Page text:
show that the accused had twice shot at the prosecucredit him for that amount. This was a valid payment tor the same day, for the purpose of rebutting the idea of the premium. Hallock v. Commercial Ins. Co., 2 of accident, and of establishing the willful intent. Dutch. (N. J.) 298. Here plaintiff tendered to an agent, Reg. v. Voke, Russ. & Ry. 531. And so, upon a prozwho was applied to for insurance, the premium, aud ecution for administering sulphuric acid to horses, the agent declined it, and said he would consider it with intent to kill them, evidence is admissible that paid, and leave it with plaintiff, who was a banker the prisoner had frequently mixed sulphuric acid with with whom the agent kept his accounts. The appli- horses' corn. Reg. v. Mogg, 4 C. & P. 364. Upon an cation was sent by the agent to the company, the risk indictment for libel, the publication of other libels was accepted to commence from a previous day, and not laid in the iudictment may be given in eridence to the policy signed was forwarded by mail to the agent: show the quo animo the defendant made the publicabut it turned out that the building insured was de- tion in question. 1 Greenl. on Ev., $ 53. Indeed, the stroyed by fire on the very day the policy was signed, cases upon this subject are almost innumerable, as may and two hours before it was so signed. The company, be seen upon examination of the books on criminal being ignorant of the fire when the policy was signed. law. 3 Russ. on Crimes, Ss 285, 287, 288; Roscoe on Cr. countermanded the policy. The company was held Ev. 86, 94; Bottomley v. United States, 1 Story, 133; estopped from denying that it had received the pre- Cook v. Moore, 11 Cush. 213. In such cases it has been mium. See, also, New York Cent. Ins. Co. v. National held that even tho admission of the accused that the Protection Ius. Co., 20 Barb. 468; Chickering y. Globe act was done with a fraudulent intent did not preclude Mut. Life Ius. Co., 116 Mass. 321; Goit v. National the prosecution from proving it. Commonwealth r. Protection Ins. C'0., 25 Barb. 189. In Bouton v. Amer- | McCarthy, 119 Mass. 351; Priest v. Groton, 103 id. 530. ican Mut. Life Ins. (0., 25 Conn. 512, it was decided In civil cases the decisions are abundant wbich bold that an agreement, made in good faith between an in- that on the question of intent to defraud by false presurance agent having authority to receive an insurance tenses, other acts or representations of a like character premium and the insured, that the agent shall become done at or about the same time with that in issue are personally responsible to his principals for the amount admissible with a view to the quo animo. Mokinuey v. of such premium, and the insured his personal debtor | Dingley, 4 Greenl. 172, is an example. There the suit therefor, constitutes a payment of the premium as be- was to avoid a sale on the ground of the false and tween the insured and the insurance company. The fraudulent conduct of the purchaser in representing same principle was aflirmed in Sheldon v. Conn. Mut. himself to be a mau of good property and credit when he was not; and it was held proper for the vendor to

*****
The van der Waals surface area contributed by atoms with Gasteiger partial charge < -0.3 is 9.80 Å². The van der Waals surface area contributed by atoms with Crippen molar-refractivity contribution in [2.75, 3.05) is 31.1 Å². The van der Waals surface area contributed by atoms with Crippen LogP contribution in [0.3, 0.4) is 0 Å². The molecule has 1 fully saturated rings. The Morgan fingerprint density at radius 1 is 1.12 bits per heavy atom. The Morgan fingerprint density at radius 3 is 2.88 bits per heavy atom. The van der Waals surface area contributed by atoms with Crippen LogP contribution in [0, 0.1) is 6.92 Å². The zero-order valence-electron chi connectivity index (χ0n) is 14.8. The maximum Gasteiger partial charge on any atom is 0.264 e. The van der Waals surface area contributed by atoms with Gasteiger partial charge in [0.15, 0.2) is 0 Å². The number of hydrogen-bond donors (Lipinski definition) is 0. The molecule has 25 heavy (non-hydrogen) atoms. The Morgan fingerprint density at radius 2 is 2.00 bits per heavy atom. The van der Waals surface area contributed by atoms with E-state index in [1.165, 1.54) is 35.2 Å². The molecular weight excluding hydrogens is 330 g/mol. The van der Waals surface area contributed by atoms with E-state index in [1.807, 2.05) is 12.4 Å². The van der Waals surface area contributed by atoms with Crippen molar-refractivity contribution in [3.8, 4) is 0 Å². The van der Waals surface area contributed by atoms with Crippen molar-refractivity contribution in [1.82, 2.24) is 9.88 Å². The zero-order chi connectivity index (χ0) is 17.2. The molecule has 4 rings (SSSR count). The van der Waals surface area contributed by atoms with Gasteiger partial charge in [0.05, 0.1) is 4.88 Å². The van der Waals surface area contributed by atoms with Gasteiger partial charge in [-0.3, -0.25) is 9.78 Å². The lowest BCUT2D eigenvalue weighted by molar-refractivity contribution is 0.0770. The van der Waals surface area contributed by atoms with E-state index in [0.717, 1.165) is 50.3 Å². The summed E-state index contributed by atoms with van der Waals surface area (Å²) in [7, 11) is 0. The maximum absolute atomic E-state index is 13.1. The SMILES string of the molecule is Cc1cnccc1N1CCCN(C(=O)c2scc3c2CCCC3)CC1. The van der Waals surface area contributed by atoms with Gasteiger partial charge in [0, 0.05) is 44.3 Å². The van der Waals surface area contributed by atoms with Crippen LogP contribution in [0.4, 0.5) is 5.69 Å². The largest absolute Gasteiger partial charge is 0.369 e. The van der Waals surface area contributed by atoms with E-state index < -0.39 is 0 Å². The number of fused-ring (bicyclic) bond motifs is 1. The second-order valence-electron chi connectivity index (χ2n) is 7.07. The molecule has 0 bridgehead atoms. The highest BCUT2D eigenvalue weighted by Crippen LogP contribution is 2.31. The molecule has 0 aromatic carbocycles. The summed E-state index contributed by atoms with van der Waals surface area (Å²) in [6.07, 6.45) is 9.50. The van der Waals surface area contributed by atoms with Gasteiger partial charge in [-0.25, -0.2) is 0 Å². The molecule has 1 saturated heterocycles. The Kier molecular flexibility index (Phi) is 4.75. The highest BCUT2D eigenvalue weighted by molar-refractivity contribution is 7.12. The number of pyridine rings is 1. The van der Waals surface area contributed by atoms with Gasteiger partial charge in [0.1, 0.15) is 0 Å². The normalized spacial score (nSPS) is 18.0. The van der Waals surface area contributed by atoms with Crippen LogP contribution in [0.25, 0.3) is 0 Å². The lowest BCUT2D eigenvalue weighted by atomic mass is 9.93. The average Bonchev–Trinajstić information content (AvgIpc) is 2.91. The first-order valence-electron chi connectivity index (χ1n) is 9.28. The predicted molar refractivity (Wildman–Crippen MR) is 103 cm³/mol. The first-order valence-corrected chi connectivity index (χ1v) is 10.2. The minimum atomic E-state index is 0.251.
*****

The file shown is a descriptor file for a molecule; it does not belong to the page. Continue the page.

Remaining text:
THROOP'S JUSTICES' MANUAL. give evidence of similar false pretexts successfully used

The New York Justices' Manual, containing all the Laws of to other persons in the same town about the same time

the State, relating to the official tenure and duties of a to show a general scheme to amass property by fraud. Justice of the Peace, and the Proceedings in Civil Cases In Heunequin v. Naylor, 24 N. Y. 139, for the purpose before him, in force on the first of September, 1880; of proving the fraud the vendor relied in part upon the

with Explanatory Notes and an Appendix of Forms, by fact that the defendant had purchased of several per

Montgomery H. Throop, late one of the Commissioners

to revise the Statutes. Albany: John D. Parsons, Jr., sons large bills of goods, the plaintiff, among the rest,

1880. Pp. xvi, 624. just on the eve of suspension. See, also, Whittier v. Varney, 10 N. H. 291, 477; Murfey v. Brace, 23 Barb.

The enactment of the nine chapters Code bill has 561; Allison v. Matthieu, 3 Johns. 231; Olmsted v.

made an entirely new body of law appertaining to Hotailing, 1 Hill, 317; 1 Phillips' Ev. 653, 773. In justices' courts. The design of this book is to lay becriminal cases the same rule has been followed. In

fore the justice of the peace and practitioners in his Commonwealth v. Eastman, 1 Cush. 189, an indict- court every law concerning every subject in respect to ment for obtaining goods or money under false pre

which the latter may call on the former to act. The tenses, evidence of other purchasers about the time of

result of our examination is a conviction that it is the alleged offense was held admissible to prove intent. admirably planned and faithfully executed. No man This case was followed in Commonwealth v. Tucker

in the State cau be better qualified by experience man, 10 Gray, 173: Commonwealth v. Jeffries, 7 Allen,